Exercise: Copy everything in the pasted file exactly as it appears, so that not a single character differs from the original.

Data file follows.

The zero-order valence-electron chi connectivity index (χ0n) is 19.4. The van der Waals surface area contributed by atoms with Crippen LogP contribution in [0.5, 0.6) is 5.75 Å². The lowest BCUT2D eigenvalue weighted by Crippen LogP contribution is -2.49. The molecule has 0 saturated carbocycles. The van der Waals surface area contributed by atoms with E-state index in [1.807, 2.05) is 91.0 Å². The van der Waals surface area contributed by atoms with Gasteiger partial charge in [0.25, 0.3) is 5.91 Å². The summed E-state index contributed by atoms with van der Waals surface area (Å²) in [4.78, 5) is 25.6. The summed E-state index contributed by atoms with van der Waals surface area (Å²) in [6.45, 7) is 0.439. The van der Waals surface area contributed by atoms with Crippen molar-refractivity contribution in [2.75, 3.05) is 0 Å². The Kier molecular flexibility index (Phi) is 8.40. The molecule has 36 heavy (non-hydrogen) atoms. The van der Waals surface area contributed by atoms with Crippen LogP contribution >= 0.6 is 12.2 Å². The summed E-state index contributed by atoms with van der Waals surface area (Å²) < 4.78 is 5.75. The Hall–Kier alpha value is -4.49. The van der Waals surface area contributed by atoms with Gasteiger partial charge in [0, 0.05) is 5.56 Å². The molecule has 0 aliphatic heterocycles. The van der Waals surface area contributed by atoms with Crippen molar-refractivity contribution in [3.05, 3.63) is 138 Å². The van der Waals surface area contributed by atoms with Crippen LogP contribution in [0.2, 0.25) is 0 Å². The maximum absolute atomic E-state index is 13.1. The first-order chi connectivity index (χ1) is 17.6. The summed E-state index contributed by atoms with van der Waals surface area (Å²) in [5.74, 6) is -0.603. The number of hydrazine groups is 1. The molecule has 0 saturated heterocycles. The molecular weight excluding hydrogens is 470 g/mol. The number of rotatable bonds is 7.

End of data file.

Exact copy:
The zero-order valence-electron chi connectivity index (χ0n) is 19.4. The van der Waals surface area contributed by atoms with Crippen LogP contribution in [0.5, 0.6) is 5.75 Å². The lowest BCUT2D eigenvalue weighted by Crippen LogP contribution is -2.49. The molecule has 0 saturated carbocycles. The van der Waals surface area contributed by atoms with E-state index in [1.807, 2.05) is 91.0 Å². The van der Waals surface area contributed by atoms with Gasteiger partial charge in [0.25, 0.3) is 5.91 Å². The summed E-state index contributed by atoms with van der Waals surface area (Å²) in [4.78, 5) is 25.6. The summed E-state index contributed by atoms with van der Waals surface area (Å²) in [6.45, 7) is 0.439. The van der Waals surface area contributed by atoms with Crippen molar-refractivity contribution in [2.75, 3.05) is 0 Å². The Kier molecular flexibility index (Phi) is 8.40. The molecule has 36 heavy (non-hydrogen) atoms. The van der Waals surface area contributed by atoms with Crippen LogP contribution >= 0.6 is 12.2 Å². The summed E-state index contributed by atoms with van der Waals surface area (Å²) < 4.78 is 5.75. The Hall–Kier alpha value is -4.49. The van der Waals surface area contributed by atoms with Gasteiger partial charge in [0, 0.05) is 5.56 Å². The molecule has 0 aliphatic heterocycles. The van der Waals surface area contributed by atoms with Crippen molar-refractivity contribution in [3.05, 3.63) is 138 Å². The van der Waals surface area contributed by atoms with Crippen LogP contribution in [0.2, 0.25) is 0 Å². The maximum absolute atomic E-state index is 13.1. The first-order chi connectivity index (χ1) is 17.6. The summed E-state index contributed by atoms with van der Waals surface area (Å²) in [5.74, 6) is -0.603. The number of hydrazine groups is 1. The molecule has 0 saturated heterocycles. The molecular weight excluding hydrogens is 470 g/mol. The number of rotatable bonds is 7.